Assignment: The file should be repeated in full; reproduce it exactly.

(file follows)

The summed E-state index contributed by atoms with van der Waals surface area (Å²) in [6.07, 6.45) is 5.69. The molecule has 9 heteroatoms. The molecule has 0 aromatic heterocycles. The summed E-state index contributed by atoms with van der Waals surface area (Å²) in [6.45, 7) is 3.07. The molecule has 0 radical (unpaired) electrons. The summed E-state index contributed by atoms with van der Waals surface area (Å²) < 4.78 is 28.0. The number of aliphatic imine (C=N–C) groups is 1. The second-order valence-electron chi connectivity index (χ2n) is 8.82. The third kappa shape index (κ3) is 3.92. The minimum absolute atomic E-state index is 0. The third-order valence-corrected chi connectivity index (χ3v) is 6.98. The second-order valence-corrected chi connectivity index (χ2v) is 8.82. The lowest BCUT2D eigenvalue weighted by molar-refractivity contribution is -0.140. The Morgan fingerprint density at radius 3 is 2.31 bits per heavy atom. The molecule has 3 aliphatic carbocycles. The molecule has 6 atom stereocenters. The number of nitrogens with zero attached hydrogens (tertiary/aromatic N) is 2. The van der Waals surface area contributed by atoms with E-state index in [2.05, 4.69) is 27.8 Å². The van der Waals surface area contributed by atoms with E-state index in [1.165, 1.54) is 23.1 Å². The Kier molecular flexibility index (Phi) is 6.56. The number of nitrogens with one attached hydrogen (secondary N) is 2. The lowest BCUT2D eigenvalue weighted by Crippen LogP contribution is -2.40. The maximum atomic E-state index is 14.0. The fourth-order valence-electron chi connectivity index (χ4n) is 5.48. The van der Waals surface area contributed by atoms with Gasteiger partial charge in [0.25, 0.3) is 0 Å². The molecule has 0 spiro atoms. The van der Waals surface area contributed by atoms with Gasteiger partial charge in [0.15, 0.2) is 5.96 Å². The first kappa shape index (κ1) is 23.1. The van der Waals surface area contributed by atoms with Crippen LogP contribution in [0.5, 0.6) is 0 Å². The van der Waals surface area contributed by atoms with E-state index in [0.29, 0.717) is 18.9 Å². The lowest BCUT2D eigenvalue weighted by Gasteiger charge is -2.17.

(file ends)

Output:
The summed E-state index contributed by atoms with van der Waals surface area (Å²) in [6.07, 6.45) is 5.69. The molecule has 9 heteroatoms. The molecule has 0 aromatic heterocycles. The summed E-state index contributed by atoms with van der Waals surface area (Å²) in [6.45, 7) is 3.07. The molecule has 0 radical (unpaired) electrons. The summed E-state index contributed by atoms with van der Waals surface area (Å²) < 4.78 is 28.0. The number of aliphatic imine (C=N–C) groups is 1. The second-order valence-electron chi connectivity index (χ2n) is 8.82. The third kappa shape index (κ3) is 3.92. The minimum absolute atomic E-state index is 0. The third-order valence-corrected chi connectivity index (χ3v) is 6.98. The second-order valence-corrected chi connectivity index (χ2v) is 8.82. The lowest BCUT2D eigenvalue weighted by molar-refractivity contribution is -0.140. The Morgan fingerprint density at radius 3 is 2.31 bits per heavy atom. The molecule has 3 aliphatic carbocycles. The molecule has 6 atom stereocenters. The number of nitrogens with zero attached hydrogens (tertiary/aromatic N) is 2. The van der Waals surface area contributed by atoms with E-state index in [2.05, 4.69) is 27.8 Å². The van der Waals surface area contributed by atoms with E-state index in [1.165, 1.54) is 23.1 Å². The Kier molecular flexibility index (Phi) is 6.56. The number of nitrogens with one attached hydrogen (secondary N) is 2. The lowest BCUT2D eigenvalue weighted by Crippen LogP contribution is -2.40. The maximum atomic E-state index is 14.0. The fourth-order valence-electron chi connectivity index (χ4n) is 5.48. The van der Waals surface area contributed by atoms with Gasteiger partial charge in [0.25, 0.3) is 0 Å². The molecule has 0 spiro atoms. The van der Waals surface area contributed by atoms with Gasteiger partial charge in [0.15, 0.2) is 5.96 Å². The first kappa shape index (κ1) is 23.1. The van der Waals surface area contributed by atoms with Crippen LogP contribution in [0.5, 0.6) is 0 Å². The van der Waals surface area contributed by atoms with E-state index in [0.29, 0.717) is 18.9 Å². The lowest BCUT2D eigenvalue weighted by Gasteiger charge is -2.17.